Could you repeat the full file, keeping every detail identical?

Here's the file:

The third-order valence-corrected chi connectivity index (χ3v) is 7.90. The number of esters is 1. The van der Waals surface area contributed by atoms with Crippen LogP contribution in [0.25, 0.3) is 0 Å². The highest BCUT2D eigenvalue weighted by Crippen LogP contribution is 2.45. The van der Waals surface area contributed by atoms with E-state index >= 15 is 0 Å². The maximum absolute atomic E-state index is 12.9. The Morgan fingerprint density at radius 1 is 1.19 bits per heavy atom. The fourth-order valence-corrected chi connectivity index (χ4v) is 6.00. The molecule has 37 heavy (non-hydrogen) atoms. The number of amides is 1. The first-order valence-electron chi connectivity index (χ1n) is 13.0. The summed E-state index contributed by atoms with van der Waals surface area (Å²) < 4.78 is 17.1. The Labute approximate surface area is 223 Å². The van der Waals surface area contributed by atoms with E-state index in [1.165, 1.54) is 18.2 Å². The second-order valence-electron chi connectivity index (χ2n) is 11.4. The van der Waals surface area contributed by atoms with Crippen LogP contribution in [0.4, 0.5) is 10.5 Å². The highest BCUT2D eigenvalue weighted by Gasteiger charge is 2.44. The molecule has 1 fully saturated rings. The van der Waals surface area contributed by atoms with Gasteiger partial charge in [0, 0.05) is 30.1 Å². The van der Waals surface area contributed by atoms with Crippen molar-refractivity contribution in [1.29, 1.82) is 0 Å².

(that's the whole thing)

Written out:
The third-order valence-corrected chi connectivity index (χ3v) is 7.90. The number of esters is 1. The van der Waals surface area contributed by atoms with Crippen LogP contribution in [0.25, 0.3) is 0 Å². The highest BCUT2D eigenvalue weighted by Crippen LogP contribution is 2.45. The van der Waals surface area contributed by atoms with E-state index >= 15 is 0 Å². The maximum absolute atomic E-state index is 12.9. The Morgan fingerprint density at radius 1 is 1.19 bits per heavy atom. The fourth-order valence-corrected chi connectivity index (χ4v) is 6.00. The molecule has 37 heavy (non-hydrogen) atoms. The number of amides is 1. The first-order valence-electron chi connectivity index (χ1n) is 13.0. The summed E-state index contributed by atoms with van der Waals surface area (Å²) < 4.78 is 17.1. The Labute approximate surface area is 223 Å². The van der Waals surface area contributed by atoms with E-state index in [1.165, 1.54) is 18.2 Å². The second-order valence-electron chi connectivity index (χ2n) is 11.4. The van der Waals surface area contributed by atoms with Crippen LogP contribution in [0.4, 0.5) is 10.5 Å². The highest BCUT2D eigenvalue weighted by Gasteiger charge is 2.44. The molecule has 1 fully saturated rings. The van der Waals surface area contributed by atoms with Gasteiger partial charge in [0, 0.05) is 30.1 Å². The van der Waals surface area contributed by atoms with Crippen molar-refractivity contribution in [1.29, 1.82) is 0 Å².